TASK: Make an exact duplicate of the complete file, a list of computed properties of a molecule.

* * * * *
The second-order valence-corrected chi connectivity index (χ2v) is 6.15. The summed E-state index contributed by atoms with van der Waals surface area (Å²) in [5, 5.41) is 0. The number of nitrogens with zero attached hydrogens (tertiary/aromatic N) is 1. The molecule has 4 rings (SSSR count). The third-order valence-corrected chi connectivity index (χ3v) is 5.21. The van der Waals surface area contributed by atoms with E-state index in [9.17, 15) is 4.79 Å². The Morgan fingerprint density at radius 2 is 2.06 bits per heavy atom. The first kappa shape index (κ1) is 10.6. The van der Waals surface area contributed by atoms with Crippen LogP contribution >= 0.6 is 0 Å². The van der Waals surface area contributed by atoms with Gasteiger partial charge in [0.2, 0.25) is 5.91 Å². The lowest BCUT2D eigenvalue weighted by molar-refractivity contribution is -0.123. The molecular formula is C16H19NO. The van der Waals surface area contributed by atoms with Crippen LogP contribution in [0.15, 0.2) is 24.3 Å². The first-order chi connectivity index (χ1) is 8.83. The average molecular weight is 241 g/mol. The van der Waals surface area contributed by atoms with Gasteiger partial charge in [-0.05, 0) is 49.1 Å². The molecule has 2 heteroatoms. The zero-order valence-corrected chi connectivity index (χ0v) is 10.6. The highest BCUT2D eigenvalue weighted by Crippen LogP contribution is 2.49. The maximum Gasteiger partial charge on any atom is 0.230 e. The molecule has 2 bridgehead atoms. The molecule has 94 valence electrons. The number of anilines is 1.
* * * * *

The second-order valence-corrected chi connectivity index (χ2v) is 6.15. The summed E-state index contributed by atoms with van der Waals surface area (Å²) in [5, 5.41) is 0. The number of nitrogens with zero attached hydrogens (tertiary/aromatic N) is 1. The molecule has 4 rings (SSSR count). The third-order valence-corrected chi connectivity index (χ3v) is 5.21. The van der Waals surface area contributed by atoms with E-state index in [9.17, 15) is 4.79 Å². The Morgan fingerprint density at radius 2 is 2.06 bits per heavy atom. The first kappa shape index (κ1) is 10.6. The van der Waals surface area contributed by atoms with Crippen LogP contribution >= 0.6 is 0 Å². The van der Waals surface area contributed by atoms with Gasteiger partial charge in [0.2, 0.25) is 5.91 Å². The lowest BCUT2D eigenvalue weighted by molar-refractivity contribution is -0.123. The molecular formula is C16H19NO. The van der Waals surface area contributed by atoms with Crippen LogP contribution in [0.15, 0.2) is 24.3 Å². The first-order chi connectivity index (χ1) is 8.83. The average molecular weight is 241 g/mol. The van der Waals surface area contributed by atoms with Gasteiger partial charge in [-0.05, 0) is 49.1 Å². The molecule has 2 heteroatoms. The zero-order valence-corrected chi connectivity index (χ0v) is 10.6. The highest BCUT2D eigenvalue weighted by Crippen LogP contribution is 2.49. The maximum Gasteiger partial charge on any atom is 0.230 e. The molecule has 2 bridgehead atoms. The molecule has 94 valence electrons. The number of anilines is 1.